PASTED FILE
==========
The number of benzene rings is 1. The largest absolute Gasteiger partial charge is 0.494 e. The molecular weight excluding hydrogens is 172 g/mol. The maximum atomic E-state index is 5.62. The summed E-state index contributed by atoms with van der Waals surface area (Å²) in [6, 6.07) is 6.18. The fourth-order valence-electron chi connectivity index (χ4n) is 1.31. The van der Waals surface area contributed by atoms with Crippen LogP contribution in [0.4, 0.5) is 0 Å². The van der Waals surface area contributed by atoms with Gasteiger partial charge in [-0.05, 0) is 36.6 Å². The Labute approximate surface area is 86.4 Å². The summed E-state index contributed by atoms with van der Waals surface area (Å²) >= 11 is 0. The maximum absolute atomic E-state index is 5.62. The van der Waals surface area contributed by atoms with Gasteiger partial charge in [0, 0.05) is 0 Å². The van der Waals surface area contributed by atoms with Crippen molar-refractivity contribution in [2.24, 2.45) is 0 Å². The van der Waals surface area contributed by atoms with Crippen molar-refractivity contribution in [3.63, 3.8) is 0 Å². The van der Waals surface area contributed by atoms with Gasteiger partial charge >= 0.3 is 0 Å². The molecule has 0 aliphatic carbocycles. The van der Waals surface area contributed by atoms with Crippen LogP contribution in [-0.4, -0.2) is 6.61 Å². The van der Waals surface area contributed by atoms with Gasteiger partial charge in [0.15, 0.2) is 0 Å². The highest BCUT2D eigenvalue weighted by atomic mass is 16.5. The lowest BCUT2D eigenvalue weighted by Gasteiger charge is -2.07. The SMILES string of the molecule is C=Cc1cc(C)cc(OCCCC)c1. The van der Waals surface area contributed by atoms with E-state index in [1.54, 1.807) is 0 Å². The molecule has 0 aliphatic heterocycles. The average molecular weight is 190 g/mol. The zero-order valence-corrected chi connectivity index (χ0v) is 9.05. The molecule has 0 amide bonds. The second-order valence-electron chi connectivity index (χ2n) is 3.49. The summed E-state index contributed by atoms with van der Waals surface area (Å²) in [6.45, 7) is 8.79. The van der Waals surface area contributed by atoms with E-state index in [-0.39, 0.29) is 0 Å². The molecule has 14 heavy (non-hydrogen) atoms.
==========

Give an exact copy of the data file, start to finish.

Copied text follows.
The number of benzene rings is 1. The largest absolute Gasteiger partial charge is 0.494 e. The molecular weight excluding hydrogens is 172 g/mol. The maximum atomic E-state index is 5.62. The summed E-state index contributed by atoms with van der Waals surface area (Å²) in [6, 6.07) is 6.18. The fourth-order valence-electron chi connectivity index (χ4n) is 1.31. The van der Waals surface area contributed by atoms with Crippen LogP contribution in [0.4, 0.5) is 0 Å². The van der Waals surface area contributed by atoms with Gasteiger partial charge in [-0.05, 0) is 36.6 Å². The Labute approximate surface area is 86.4 Å². The summed E-state index contributed by atoms with van der Waals surface area (Å²) >= 11 is 0. The maximum absolute atomic E-state index is 5.62. The van der Waals surface area contributed by atoms with Gasteiger partial charge in [0, 0.05) is 0 Å². The van der Waals surface area contributed by atoms with Crippen molar-refractivity contribution in [2.24, 2.45) is 0 Å². The van der Waals surface area contributed by atoms with Crippen molar-refractivity contribution in [3.63, 3.8) is 0 Å². The van der Waals surface area contributed by atoms with Gasteiger partial charge >= 0.3 is 0 Å². The molecule has 0 aliphatic carbocycles. The van der Waals surface area contributed by atoms with Crippen LogP contribution in [-0.4, -0.2) is 6.61 Å². The van der Waals surface area contributed by atoms with Gasteiger partial charge in [0.15, 0.2) is 0 Å². The highest BCUT2D eigenvalue weighted by atomic mass is 16.5. The lowest BCUT2D eigenvalue weighted by Gasteiger charge is -2.07. The SMILES string of the molecule is C=Cc1cc(C)cc(OCCCC)c1. The van der Waals surface area contributed by atoms with E-state index in [1.54, 1.807) is 0 Å². The molecule has 0 aliphatic heterocycles. The average molecular weight is 190 g/mol. The zero-order valence-corrected chi connectivity index (χ0v) is 9.05. The molecule has 0 amide bonds. The second-order valence-electron chi connectivity index (χ2n) is 3.49. The summed E-state index contributed by atoms with van der Waals surface area (Å²) in [6.45, 7) is 8.79. The van der Waals surface area contributed by atoms with E-state index in [-0.39, 0.29) is 0 Å². The molecule has 14 heavy (non-hydrogen) atoms.